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Compositional Differences Among Upland And Lowland Switchgrass Ecotypes Grown As A Bioenergy Feedstock Crop
Published 2016 · Biology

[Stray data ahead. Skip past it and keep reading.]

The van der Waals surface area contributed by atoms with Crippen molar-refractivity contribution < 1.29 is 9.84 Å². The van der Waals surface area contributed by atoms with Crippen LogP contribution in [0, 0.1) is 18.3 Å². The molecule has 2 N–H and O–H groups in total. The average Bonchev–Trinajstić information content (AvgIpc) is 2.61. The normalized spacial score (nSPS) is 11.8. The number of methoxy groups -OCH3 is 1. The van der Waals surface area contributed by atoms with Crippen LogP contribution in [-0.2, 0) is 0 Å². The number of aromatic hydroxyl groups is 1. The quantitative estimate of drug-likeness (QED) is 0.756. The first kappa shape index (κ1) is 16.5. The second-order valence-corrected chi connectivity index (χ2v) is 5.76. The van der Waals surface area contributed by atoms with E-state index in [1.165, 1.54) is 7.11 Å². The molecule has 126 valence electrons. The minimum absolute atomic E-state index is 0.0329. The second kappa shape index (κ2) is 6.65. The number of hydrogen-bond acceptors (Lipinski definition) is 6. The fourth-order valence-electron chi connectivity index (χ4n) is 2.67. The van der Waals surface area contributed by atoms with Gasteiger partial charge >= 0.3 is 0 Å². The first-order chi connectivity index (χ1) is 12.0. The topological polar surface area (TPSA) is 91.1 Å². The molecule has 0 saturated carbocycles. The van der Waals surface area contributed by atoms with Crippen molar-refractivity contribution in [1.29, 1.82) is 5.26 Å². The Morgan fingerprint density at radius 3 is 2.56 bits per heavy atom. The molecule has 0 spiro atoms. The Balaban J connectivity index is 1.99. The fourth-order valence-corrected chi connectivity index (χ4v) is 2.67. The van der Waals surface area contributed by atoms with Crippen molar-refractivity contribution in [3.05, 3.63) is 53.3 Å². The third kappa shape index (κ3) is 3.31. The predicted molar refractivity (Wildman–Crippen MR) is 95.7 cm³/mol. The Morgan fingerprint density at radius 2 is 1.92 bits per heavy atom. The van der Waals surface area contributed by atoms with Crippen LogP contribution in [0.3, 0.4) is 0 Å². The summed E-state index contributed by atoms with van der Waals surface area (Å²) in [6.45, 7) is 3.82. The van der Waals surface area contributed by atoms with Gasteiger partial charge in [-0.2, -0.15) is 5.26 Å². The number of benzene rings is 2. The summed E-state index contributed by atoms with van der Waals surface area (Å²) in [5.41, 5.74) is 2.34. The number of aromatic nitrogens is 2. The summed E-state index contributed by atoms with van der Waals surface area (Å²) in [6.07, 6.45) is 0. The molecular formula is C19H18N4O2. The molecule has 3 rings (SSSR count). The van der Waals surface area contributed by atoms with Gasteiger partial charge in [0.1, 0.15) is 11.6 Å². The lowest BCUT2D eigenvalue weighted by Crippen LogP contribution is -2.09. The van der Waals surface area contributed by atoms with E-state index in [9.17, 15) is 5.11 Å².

Abstract Feedstock quality mainly depends upon the biomass composition and bioenergy conversion system being used. Higher cellulose and hemicellulose concentrations are desirable for biochemical conversion, whereas higher lignin is favored for thermochemical conversion. The efficiency of these conversion systems is influenced by the presence of high nitrogen and ash concentrations. Switchgrass ( Panicum virgatum L.) varieties are classified into two ecotypes based on their habitat preferences, i.e., upland and lowland. The objectives of this study were to quantify the chemical composition of switchgrass varieties as influenced by harvest management, and to determine if ecotypic differences exist among them. A field study was conducted near Ames, IA during 2012 and 2013. Upland (‘Cave-in-Rock’, ‘Trailblazer’ and ‘Blackwell’) and lowland switchgrass varieties (‘Kanlow’ and ‘Alamo’) were grown in a randomized block design with six replications. Six biomass harvests were collected at approximately 2-week intervals each year. In both years, delaying harvest increased cellulose, hemicellulose and lignin concentrations while decreasing nitrogen and ash concentrations in all varieties. On average, Kanlow had the highest cellulose and hemicellulose concentration (354 and 321 g kg −1 DM respectively), and Cave-in-Rock had the highest lignin concentration (33 g kg −1 DM). The lowest nitrogen and ash concentrations were observed in Kanlow (14 and 95 g kg −1 DM respectively). In general, our results indicate that delaying harvest until fall improves feedstock quality, and ecotypic differences do exist between varieties for important feedstock quality traits. These findings also demonstrate potential for developing improved switchgrass cultivars as bioenergy feedstock by intermating lowland and upland ecotypes.